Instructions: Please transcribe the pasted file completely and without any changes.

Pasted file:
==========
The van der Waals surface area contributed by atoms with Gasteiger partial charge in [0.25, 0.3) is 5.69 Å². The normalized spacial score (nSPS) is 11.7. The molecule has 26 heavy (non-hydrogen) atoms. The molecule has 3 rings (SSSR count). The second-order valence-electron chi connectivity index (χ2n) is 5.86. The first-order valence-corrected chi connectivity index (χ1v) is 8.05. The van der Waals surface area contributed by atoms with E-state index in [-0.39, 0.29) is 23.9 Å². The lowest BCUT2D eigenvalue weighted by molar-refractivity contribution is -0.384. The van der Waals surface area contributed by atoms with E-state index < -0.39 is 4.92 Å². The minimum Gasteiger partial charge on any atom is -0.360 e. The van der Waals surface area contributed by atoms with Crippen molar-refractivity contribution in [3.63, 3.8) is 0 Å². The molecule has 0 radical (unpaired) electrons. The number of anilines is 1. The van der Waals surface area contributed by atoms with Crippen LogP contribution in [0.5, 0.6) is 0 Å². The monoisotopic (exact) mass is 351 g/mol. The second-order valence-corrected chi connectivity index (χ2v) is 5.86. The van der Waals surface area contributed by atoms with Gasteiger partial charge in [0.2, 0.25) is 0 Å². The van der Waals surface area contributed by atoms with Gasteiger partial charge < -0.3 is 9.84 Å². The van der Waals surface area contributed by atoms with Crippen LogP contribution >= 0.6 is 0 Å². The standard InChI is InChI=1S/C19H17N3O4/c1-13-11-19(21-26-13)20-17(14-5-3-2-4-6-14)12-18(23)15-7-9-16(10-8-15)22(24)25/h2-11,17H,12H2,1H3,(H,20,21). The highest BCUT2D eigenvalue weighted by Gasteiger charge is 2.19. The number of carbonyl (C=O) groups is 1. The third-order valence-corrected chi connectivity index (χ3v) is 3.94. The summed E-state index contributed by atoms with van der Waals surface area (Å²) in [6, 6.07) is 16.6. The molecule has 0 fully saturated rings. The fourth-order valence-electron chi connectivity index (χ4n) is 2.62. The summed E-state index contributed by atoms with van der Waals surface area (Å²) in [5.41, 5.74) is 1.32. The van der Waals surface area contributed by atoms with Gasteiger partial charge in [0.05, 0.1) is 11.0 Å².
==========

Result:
The van der Waals surface area contributed by atoms with Gasteiger partial charge in [0.25, 0.3) is 5.69 Å². The normalized spacial score (nSPS) is 11.7. The molecule has 26 heavy (non-hydrogen) atoms. The molecule has 3 rings (SSSR count). The second-order valence-electron chi connectivity index (χ2n) is 5.86. The first-order valence-corrected chi connectivity index (χ1v) is 8.05. The van der Waals surface area contributed by atoms with E-state index in [-0.39, 0.29) is 23.9 Å². The lowest BCUT2D eigenvalue weighted by molar-refractivity contribution is -0.384. The van der Waals surface area contributed by atoms with E-state index < -0.39 is 4.92 Å². The minimum Gasteiger partial charge on any atom is -0.360 e. The van der Waals surface area contributed by atoms with Crippen molar-refractivity contribution in [3.63, 3.8) is 0 Å². The molecule has 0 radical (unpaired) electrons. The number of anilines is 1. The van der Waals surface area contributed by atoms with Crippen LogP contribution in [0.5, 0.6) is 0 Å². The monoisotopic (exact) mass is 351 g/mol. The second-order valence-corrected chi connectivity index (χ2v) is 5.86. The van der Waals surface area contributed by atoms with Gasteiger partial charge in [0.2, 0.25) is 0 Å². The van der Waals surface area contributed by atoms with Gasteiger partial charge < -0.3 is 9.84 Å². The van der Waals surface area contributed by atoms with Crippen LogP contribution >= 0.6 is 0 Å². The standard InChI is InChI=1S/C19H17N3O4/c1-13-11-19(21-26-13)20-17(14-5-3-2-4-6-14)12-18(23)15-7-9-16(10-8-15)22(24)25/h2-11,17H,12H2,1H3,(H,20,21). The highest BCUT2D eigenvalue weighted by Gasteiger charge is 2.19. The number of carbonyl (C=O) groups is 1. The third-order valence-corrected chi connectivity index (χ3v) is 3.94. The summed E-state index contributed by atoms with van der Waals surface area (Å²) in [6, 6.07) is 16.6. The molecule has 0 fully saturated rings. The fourth-order valence-electron chi connectivity index (χ4n) is 2.62. The summed E-state index contributed by atoms with van der Waals surface area (Å²) in [5.41, 5.74) is 1.32. The van der Waals surface area contributed by atoms with Gasteiger partial charge in [0.05, 0.1) is 11.0 Å².